How People With Diabetes are Kept SICK in the Hospital

diabeteshospital

This is disgraceful. It’s how people with type 2 diabetes are kept sick in the hospital. Here’s an e-mail from Mariane:

Hi Andreas,
I live in Calgary, Canada and have been a member of Diet Doctor for since the beginning. I just want to show you what my recently diagnosed with diabetes father in law gets fed in the hospital.

Banana, cookie, crackers, fruit cup, pudding, bread, chilli and Ensure. This was lunch. I am totally shocked! All the dietician keeps saying is watch the fat. Omg! Glucerna (diabetic Ensure) has 25g of sugar instead of 35g in the regular Ensure. They are killing us!

This is why diabetes type 2 is considered to be an incurable, progressive disease. It’s because the usual care makes it worse, covering the problem up as best we can with more and more drugs.

Reversal of diabetes type 2 is very possible. But it requires not eating hospital food and not following insane high-carb diet advice from dieticians.

More

How To Cure Typ 2 Diabetes

Losing Weight and Reversing Diabetes – Maureen Brenner
The 2 big lies of type 2 diabetes – Dr. Jason Fung
The Perfect Treatment for Weight Loss and Diabetes – Dr. Jason Fung
Diet & Diabetes – How to Normalize Your Blood Sugar
How to Cure Type 2 Diabetes – Dr. Jay Wortman
 LCHF for Obesity and Diabetes – Dr. Jay Wortman

21 comments

  1. Wendy
    I live in Saskatchewan Canada and my dad was in the hospital for having a heart attack he was fed ice cream and other sugar and starchy things.
  2. Sue Duffin
    I am type 1 and after being told by my specialist that 'we no longer count sugar we now count carbs' my hbic is now higher than it has ever been and my sugar levels stay above 15, hitting 20 often. I'm thinking of throwing away their instruction and going back to checking the sugar content of my food and drink
  3. Apicius
    I would eat about 1/4 of the chile, 2 carrot sticks, the little container of butter and drink the tea without sugar. I would then beg the nurse to bring me more containers of butter.
    Replies: #4, #5
  4. bill
    And she would report you to the doctor.

    Seems a no win situation.

  5. robert
    I don't see any butter anywhere. Good luck with the margarine!
  6. Barbara
    When my father was in the VA hospital he was fed something very similar! They knew he was diabetic, and yet he was fed starches, sugar, etc! I wish I could go back in time and be a better daughter/advocate with what I know now...to spread the word like this site does ( I have learned so much from it plus the internet), is the best I can hope for...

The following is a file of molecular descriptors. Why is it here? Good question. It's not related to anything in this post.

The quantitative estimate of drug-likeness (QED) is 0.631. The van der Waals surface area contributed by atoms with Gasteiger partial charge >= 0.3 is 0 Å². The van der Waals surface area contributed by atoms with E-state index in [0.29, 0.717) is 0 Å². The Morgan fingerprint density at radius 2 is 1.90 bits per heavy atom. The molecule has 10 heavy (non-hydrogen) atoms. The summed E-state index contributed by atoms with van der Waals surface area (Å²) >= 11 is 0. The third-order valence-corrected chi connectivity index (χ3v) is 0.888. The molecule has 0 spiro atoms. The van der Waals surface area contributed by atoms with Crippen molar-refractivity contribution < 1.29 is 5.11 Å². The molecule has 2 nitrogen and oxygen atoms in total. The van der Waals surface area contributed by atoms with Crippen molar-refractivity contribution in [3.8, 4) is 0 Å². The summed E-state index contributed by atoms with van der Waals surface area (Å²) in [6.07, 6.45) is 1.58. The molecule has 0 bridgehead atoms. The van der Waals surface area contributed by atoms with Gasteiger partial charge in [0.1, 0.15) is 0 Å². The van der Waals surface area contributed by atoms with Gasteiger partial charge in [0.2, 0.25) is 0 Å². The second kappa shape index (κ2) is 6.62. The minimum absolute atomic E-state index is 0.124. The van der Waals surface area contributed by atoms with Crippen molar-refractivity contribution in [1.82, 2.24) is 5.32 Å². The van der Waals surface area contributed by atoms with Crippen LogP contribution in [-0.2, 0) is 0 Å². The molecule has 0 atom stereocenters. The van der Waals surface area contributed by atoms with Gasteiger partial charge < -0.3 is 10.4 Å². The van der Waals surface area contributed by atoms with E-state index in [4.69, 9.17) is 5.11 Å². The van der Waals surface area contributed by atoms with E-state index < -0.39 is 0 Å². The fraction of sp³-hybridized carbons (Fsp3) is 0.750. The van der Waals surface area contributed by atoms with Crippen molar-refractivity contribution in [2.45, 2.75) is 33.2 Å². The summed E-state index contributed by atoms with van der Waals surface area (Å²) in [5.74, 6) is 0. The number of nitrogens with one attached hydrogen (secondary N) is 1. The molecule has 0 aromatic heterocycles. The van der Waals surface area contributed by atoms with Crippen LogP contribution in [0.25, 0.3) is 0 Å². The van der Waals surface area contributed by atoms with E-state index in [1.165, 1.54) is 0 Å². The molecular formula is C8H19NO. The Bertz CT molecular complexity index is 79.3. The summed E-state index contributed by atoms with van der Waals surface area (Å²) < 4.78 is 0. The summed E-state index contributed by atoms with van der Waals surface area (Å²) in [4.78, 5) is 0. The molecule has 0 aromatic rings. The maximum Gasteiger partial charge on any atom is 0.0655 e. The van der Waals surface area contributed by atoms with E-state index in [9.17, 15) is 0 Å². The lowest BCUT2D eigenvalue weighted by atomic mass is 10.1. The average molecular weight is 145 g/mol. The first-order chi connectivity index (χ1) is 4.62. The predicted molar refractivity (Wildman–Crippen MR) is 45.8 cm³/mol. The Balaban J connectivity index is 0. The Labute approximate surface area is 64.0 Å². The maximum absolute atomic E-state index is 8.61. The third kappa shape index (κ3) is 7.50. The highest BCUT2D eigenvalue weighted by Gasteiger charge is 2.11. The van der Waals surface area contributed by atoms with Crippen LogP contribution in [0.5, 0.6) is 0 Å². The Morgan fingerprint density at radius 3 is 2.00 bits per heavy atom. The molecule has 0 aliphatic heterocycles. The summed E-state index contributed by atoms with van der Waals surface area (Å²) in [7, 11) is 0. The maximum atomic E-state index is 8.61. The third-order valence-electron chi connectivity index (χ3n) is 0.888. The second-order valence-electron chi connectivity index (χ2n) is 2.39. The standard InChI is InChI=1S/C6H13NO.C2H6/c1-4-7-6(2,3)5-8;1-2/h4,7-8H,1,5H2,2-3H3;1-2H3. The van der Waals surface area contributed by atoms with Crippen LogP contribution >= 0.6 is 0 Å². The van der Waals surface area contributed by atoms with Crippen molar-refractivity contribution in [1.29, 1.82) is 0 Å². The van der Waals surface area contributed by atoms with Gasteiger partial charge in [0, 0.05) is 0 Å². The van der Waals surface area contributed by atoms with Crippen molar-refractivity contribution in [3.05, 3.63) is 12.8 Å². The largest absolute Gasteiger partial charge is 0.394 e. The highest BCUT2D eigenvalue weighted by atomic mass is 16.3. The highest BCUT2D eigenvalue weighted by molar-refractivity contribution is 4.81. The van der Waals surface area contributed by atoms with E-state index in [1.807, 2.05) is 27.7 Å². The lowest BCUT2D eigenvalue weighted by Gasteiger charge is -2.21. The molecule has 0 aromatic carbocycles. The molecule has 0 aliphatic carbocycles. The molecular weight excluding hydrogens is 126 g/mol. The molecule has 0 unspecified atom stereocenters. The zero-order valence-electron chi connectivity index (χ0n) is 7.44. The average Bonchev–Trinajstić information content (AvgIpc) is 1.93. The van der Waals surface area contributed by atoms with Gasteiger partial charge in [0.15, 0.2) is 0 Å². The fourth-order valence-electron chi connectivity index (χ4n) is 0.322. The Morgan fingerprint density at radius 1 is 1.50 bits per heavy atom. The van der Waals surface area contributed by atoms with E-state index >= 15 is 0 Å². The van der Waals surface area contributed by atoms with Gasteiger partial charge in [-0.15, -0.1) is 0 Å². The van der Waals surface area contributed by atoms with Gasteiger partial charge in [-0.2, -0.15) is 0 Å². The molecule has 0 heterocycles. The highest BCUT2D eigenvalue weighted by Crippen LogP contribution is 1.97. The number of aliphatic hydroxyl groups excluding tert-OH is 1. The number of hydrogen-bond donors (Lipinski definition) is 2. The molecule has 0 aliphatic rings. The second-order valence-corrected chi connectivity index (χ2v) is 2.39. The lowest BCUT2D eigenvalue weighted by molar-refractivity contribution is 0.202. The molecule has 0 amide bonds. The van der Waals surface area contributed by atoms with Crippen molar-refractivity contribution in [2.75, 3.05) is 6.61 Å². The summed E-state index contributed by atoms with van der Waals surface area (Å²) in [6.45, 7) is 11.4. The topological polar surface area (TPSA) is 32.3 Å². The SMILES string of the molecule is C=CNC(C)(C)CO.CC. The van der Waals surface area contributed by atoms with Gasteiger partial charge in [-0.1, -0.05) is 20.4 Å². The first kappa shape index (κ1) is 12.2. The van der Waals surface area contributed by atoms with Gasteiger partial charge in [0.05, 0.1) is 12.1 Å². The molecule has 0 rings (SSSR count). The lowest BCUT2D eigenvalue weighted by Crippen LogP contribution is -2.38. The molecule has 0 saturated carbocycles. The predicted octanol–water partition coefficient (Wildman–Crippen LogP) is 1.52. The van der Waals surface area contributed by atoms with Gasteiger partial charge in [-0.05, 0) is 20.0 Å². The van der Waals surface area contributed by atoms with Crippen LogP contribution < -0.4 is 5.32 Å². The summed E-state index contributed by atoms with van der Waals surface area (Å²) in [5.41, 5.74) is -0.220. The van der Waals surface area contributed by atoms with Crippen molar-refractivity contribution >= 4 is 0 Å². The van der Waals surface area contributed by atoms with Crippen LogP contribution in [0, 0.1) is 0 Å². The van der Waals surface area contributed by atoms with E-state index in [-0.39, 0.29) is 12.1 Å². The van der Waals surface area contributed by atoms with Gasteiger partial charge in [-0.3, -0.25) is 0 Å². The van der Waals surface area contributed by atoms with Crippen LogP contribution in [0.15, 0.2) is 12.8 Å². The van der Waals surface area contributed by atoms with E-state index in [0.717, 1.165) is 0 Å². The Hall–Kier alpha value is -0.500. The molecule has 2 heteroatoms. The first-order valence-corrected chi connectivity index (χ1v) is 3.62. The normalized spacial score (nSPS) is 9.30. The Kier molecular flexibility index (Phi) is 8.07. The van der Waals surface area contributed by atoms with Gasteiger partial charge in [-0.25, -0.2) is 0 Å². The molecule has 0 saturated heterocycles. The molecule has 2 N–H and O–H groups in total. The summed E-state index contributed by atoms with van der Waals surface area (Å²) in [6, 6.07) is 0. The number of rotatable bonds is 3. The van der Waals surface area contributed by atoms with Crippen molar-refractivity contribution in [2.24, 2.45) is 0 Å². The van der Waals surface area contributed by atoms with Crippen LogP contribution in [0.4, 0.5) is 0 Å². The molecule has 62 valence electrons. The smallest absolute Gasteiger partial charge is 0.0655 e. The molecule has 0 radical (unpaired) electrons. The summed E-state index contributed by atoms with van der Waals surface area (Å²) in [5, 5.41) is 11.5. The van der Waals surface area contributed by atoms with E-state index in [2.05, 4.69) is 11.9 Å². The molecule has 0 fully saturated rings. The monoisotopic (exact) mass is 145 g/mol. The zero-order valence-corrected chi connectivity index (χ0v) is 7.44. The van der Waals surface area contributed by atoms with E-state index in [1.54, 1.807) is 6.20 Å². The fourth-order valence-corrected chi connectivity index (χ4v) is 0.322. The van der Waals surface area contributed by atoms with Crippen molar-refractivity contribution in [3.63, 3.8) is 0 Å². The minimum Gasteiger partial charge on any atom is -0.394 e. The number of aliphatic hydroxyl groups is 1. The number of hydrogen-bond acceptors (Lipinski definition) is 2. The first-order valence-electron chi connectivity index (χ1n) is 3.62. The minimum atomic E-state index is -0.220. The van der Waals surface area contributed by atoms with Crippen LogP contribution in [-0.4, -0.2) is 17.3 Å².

7. joseph demegillo
    Guess what they feed diabetic patients in my ward,,,2 slices of toast in the morning, then porridge or cornflakes after plus orange juice....this is allowed in the diabetic menu....no wonder patients get high sugar at lunch time...then another carby lunch of either sandwich, or pasta or meat with potatoes...it seems carbs after carbs are being fed to patients...then when blood sugar is erratic the endocrinologist will just adjust dose of insulin or oral hypoglycaemics...what a stupid way to control diabetes......
  8. George Henderson @puddleg
    Dietitians are out to lunch, and guess what lunch is.
  9. chris c
    A diabetic friend who was in hospital some time back described her diet as

    "Carb sandwiches on toast with cow carbs, washed down with orange juice"

    Another was told she could manage her own diabetes herself. When she came round from the anesthetic she discovered her insulin and meter had been kidnapped and she was put on a Sliding Scale of insulin and her BG kept over 8 at all times "because we don't want you having hypos"

    Reply: #10
  10. robert
    Is that legal at all?

    a) I'd classify this as theft
    b) Forcing a patient to almost 2x normal BG, is that a criminal assault already?

    The claim "we don't want you having hypos" sounds half-resonable at first, but without the hospital staff knowing anything about the patient's history regarding blood-sugar control, stability... this is nonsense.

    Dr. Bernstein has a couple of videos on his youtube channel discussing how to deal with hospital stays as a diabetic and "uncooperative" staff.

    One tip was to NOT telling them that you bring your own test-gear and insulin, to prevent them from stealing it.

    Once again, it seems that the medical complex is absolutely clueless about how to deal with this chronic condition. I could understand shooting for a somewhat higher BG during surgery to avoid lows, but once the patient is conscious again and capable of taking care of BG control, they should stay out of it completely.

    Reply: #11
  11. Apicius
    I think you are correct, Robert. This is criminal behaviour.
    I think the medical industry has confused Hippocratic Oath with hypocritical actions.
  12. chris c
    It's customary here (UK) for hospitals to insist you bring all your medications in with you so they can take them away and replace them with what they *think* you should be taking instead. I could tell you the farce I went through trying to get my mother released when it was time for her to go home but you'd think I was making it up.

    If I could remember where I saw it I'd link to a horror story of a Type 1 who dropped his last vial of fast insulin and went to A&E (Casualty) to see if he could get a replacement. He ended up with a severe hyper and was admitted, after which they gave him a life-threatening hypo.